# Compute the junction temperature for a bridge diode

Here is the datasheet:

I calculated the power dissipated through one of the 6 diodes according to this formula

$$P_d = U_\text{D0}\cdot I_\text{average} + R_{d}\cdot I_\text{rms}^2$$

Then, I would say that as there are 6 diodes into the diode package, the junction temperature is given by the following formula :

$$T_j = P_d\cdot R_\text{thJC}+6\cdot P_d\cdot R_\text{thCH} + T_\text{Heatsink}$$

Where $$\R_\text{thJC}\$$ = thermal resistance case to junction and $$\R_\text{thCH}\$$ = thermal resistance heatsink to case.

Am I wrong?

• Yes, you're wrong as in the 2nd formula the junction temperature $T_j$ doesn't depend on the ambient temperature. Is that realistic? Commented Aug 27, 2021 at 14:08
• Not all 6 diodes dissipate at the same time so they factored that ratio already, so change 6 to 1 and call it junction temp "rise" Commented Aug 27, 2021 at 14:24
• @Bimpelrekkie my bad ! Thank you
– Jess
Commented Aug 27, 2021 at 14:32
• @TonyStewartEE75 This is clearly not obvious ! But I think you re right otherwise it make my junction really hot ... But I can't be sure and that is terrible ^^
– Jess
Commented Aug 27, 2021 at 14:33
• Have you read the nice Whitepapers from TI on the subject of thermals? See: ti.com/lit/an/snva419c/snva419c.pdf and ti.com/lit/an/slva462/slva462.pdf Basically you need to do: $T_j = T_{amb} + R_{th} * P_{tot}$ Commented Aug 27, 2021 at 14:40

$$T_j = P_d\cdot R_\text{JC}+6\cdot P_d\cdot R_\text{CH} + T_\text{Heatsink}$$

Am I wrong?

If Pd is the individual diode power , it must be $$\\Sigma ({P_1..P_6})\$$, else the 2nd term is incorrect, which now must be Pd/6 * 6.

If Pd is total. Since, all 6 diodes conduct heat into any shared environment temperature rise effects of each part are cumulative thru every interface. Thus, if all indiviual thermal and electrical resistances are equal, the Pd is shared (ie. total power of the package.) and there is no 6x term in the equation.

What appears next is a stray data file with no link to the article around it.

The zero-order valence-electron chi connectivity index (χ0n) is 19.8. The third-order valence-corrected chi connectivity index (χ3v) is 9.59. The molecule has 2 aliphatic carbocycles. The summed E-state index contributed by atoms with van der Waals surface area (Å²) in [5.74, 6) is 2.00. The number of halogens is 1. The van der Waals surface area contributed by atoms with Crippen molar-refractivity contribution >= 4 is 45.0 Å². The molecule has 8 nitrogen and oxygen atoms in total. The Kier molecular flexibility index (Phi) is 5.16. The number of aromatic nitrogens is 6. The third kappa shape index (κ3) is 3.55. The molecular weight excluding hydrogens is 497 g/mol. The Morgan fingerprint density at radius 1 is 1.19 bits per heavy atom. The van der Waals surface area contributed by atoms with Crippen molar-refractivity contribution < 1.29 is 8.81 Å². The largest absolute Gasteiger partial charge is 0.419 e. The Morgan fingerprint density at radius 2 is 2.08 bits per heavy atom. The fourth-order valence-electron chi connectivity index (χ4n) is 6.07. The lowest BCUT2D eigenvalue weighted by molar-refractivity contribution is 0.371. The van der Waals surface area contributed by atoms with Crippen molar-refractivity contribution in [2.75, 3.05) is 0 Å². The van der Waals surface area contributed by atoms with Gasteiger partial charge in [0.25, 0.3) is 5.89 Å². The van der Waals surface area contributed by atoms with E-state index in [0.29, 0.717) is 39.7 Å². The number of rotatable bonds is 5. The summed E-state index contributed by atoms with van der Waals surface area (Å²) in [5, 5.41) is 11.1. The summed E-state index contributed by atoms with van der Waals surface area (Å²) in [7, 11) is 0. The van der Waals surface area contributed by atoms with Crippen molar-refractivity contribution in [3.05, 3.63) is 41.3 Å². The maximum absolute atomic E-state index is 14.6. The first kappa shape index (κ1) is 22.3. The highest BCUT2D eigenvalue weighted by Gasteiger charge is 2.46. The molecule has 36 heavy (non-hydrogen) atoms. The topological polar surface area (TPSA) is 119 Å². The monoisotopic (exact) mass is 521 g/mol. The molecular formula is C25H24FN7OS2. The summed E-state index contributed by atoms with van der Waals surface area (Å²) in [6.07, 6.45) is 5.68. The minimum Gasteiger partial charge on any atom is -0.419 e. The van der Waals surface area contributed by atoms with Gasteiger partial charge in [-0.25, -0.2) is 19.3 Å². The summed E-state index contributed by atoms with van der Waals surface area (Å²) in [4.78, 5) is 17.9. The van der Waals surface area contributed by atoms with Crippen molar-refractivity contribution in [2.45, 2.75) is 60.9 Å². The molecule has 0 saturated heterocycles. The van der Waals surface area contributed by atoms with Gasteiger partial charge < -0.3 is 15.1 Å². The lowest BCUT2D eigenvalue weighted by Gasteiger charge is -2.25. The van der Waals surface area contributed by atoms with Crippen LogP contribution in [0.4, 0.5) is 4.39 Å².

$$T_j = P_d\cdot R_\text{JC}+ \cdot P_d\cdot R_\text{CH} + T_\text{Heatsink}$$ for Pd = all Power Dissipation

## other info

It is not so obvious in 3 phase bridge rectifiers SHARE that the power dissipation in each diode, let alone ON at the same time.

For single-phase only 2 diodes of 4 on diagonals conduct at the same time, so the power-sharing duty cycle is 50% for each diode.

Consider $$\3\phi Y\$$ output, which is commonly used on transformer secondaries. As 3 cathodes from Neutral go to the -DC terminal.

Since Neutral is common to all 3 phases , it is only 1 diode drop away from -Vdc output terminal. Meanwhile the +Vdc terminal also has 3 Anodes in common to each Line phase. Thus 1st 3 diodes with Vf across all 3 diodes conducting a 3f rectified current the same current as the +Vdc diodes yet they only conduct for 1 / 3 duty cycle for power.

Since these tend to be discrete power diodes in car alternators, they must be thermally well bonded to overcome the 3:1 difference in power sharing for half of the diodes.

Although this is not the reason, the assumption in your formula is incorrect. We must assume all junctions are at the same average temperature , even though they did not reveal this secret.

If Y connections are asymmetric, then treat all 3Ph sources for DC as Delta output. Then each phase diode pair only conducts for 1 / 3 of the cycle to a resistive load. (neglect C loads for now)

Rule # 1 always define assumptions, as it can make an ass out of you and me. (; ;)

Although my assumptions were correct. The -Vdc diodes share current equally depending on these MUST be thermally bonded to prevent thermal runaway. Thus they share 50% of the Pwr total equally or 1/6th each, while the top 3 diodes also share 1/6th of the total power but rather than on all phases, just 1 phase at a time.

Ignore the tongue in cheek frequency, Falstad's Sim requires you to define stray and reactance on all parts which are assumed to be pure resistive or ideal reactive components.

The correct assumption in this design is unlike 2-ph, 3-ph must be thermally well-bonded on the bottom 3 phases to avoid thermal runaway. It's a product of thermal, electrical resistance mismatch and power applied where near maximum, the loop can exceed a gain > 1 and cause thermal runaway in 1 of the bottom 3 diodes.

• Thank you for all this work :)
– Jess
Commented Aug 29, 2021 at 10:45